Leadership in Energy and Environmental Design (LEED)

Established by the United States Green Building Council (USGBC), LEED is the nationally accepted benchmark rating system for the design, construction and operation of high-performance green buildings.

National Association of Home Builders (NAHB)

The NAHB’s Model Green Home Building guidelines are designed to move home building toward a more environmentally friendly standard.

U.S. Greenguard

U.S. Greenguard certification is broadly recognized by sustainable building programs and building codes worldwide and ensures that a product is low emitting to reduce people’s exposure to chemicals and other pollutants.

Selecting the Appropriate Low-VOC Products

Low- and zero-VOC paints deliver similar – or sometimes even greater – durability and high-quality performance compared to paints with higher VOC content. Many homeowners, business owners and professional contractors especially enjoy low-VOC paints for their low odor, allowing occupied spaces to be painted with little disruption to everyday activities. It is also important to remember that colorants added to base low – or zero- VOC paints may significantly increase VOC levels, depending on color choice. Here are a few tips to consider in the paint selection process:

Do Your Research Before You Shop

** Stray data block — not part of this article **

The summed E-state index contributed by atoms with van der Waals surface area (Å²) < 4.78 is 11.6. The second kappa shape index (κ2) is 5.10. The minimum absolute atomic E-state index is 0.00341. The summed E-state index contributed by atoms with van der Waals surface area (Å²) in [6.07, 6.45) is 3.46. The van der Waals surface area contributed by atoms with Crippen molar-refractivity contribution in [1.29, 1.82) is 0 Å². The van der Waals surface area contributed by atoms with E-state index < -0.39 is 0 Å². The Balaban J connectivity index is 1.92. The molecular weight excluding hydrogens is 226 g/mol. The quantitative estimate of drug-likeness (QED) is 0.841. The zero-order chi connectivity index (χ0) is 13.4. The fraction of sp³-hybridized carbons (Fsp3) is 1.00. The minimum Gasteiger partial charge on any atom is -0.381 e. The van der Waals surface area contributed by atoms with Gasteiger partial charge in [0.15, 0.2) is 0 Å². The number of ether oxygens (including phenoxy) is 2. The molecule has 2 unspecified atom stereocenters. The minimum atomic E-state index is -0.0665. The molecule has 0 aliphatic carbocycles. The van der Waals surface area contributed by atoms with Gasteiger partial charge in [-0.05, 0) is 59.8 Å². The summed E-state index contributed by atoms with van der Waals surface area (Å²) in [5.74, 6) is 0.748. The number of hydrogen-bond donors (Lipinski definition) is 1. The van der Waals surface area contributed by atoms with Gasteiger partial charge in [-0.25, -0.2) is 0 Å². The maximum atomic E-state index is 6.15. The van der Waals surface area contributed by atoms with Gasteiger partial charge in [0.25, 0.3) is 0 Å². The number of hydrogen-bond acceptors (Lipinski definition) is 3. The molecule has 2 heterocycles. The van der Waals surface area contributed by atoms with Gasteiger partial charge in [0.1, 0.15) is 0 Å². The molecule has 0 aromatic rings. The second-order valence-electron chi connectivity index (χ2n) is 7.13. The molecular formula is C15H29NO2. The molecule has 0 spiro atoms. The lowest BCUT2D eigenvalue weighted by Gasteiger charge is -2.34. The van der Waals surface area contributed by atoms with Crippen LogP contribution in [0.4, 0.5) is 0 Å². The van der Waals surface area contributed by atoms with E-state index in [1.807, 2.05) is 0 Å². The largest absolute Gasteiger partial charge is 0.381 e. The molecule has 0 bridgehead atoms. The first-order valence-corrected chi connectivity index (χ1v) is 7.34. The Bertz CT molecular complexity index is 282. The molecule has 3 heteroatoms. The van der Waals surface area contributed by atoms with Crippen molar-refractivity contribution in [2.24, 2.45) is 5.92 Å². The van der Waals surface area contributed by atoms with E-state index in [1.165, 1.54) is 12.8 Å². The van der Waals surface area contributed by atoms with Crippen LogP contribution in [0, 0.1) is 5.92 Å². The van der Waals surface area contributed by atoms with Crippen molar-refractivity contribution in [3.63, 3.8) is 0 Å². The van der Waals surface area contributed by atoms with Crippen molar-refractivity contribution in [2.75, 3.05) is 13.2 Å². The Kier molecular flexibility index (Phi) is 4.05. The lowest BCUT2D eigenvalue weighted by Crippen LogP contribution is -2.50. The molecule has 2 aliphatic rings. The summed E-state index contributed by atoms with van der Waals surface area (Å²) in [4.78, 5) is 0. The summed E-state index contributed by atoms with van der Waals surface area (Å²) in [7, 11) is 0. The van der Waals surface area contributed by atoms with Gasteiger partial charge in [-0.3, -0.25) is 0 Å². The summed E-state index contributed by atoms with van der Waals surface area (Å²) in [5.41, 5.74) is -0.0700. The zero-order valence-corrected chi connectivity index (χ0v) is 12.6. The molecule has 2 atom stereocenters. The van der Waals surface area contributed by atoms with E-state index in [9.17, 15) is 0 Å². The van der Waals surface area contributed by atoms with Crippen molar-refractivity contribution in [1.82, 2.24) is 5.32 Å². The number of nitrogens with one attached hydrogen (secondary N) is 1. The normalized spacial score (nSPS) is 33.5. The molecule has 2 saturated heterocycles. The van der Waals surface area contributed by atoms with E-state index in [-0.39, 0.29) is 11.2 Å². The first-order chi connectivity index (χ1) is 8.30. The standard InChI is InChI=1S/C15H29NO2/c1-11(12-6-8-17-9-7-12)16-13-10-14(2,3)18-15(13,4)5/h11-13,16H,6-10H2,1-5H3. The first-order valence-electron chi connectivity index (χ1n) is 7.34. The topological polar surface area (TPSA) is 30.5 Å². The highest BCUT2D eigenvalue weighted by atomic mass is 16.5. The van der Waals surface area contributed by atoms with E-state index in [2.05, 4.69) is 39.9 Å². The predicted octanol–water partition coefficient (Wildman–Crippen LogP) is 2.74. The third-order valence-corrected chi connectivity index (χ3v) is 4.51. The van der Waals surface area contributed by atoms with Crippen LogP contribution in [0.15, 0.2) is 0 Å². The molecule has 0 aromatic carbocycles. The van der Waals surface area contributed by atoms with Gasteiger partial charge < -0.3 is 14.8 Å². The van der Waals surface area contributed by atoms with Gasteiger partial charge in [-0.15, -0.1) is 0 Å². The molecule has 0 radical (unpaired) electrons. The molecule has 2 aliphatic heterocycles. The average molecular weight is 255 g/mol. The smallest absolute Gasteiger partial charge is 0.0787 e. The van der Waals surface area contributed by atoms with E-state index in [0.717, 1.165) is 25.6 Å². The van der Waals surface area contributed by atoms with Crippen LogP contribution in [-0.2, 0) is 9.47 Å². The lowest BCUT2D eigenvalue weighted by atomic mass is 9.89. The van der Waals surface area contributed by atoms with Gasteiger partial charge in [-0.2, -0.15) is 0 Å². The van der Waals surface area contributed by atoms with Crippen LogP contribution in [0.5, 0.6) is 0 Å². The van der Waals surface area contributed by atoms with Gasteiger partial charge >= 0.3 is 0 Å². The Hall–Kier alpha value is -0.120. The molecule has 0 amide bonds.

When selecting the appropriate green paint products, it is imperative to be aware of the paint’s specific performance properties. Make sure to check the manufacturer’s Technical Data Sheet (TDS) and Material Safety Data Sheet (MSDS) for performance properties, recommended usage and application, safety precautions and product conformance standards.

Consider the project requirements.

Be mindful of the particular space and application of the paint to help steer your decisions. Be sure to consider the following: Will painting be performed in a closed space with occupants present during or soon after painting? What are the specific VOC-level requirements? What type of finish is desired? The answers to these questions should play into the final paint decision.

Don’t get hung up on cost alone.

Weighing the cost-effectiveness of different green paint options may also be a consideration, but it shouldn’t be the main driver in the selection process. It is important to remember that it doesn’t provide much benefit to you or your customers if it requires constant touch-ups or reapplying – which could even cost more in the long term if the job wasn’t done right the first time.

The Green Future is Bright

As today’s paint and coatings manufacturers continue to evolve and re-engineer their products to meet increasing green standards, one thing remains clear: Green paint technology is here to stay. All of these considerations and more can help shape the appropriate selection of paint products for your project. Talk to a painting professional for more information.

Taken from: American Paint Company, June 2015, Volume 92, No. 5

Written By: Mary Ellen Shivetts

Author ghasterdev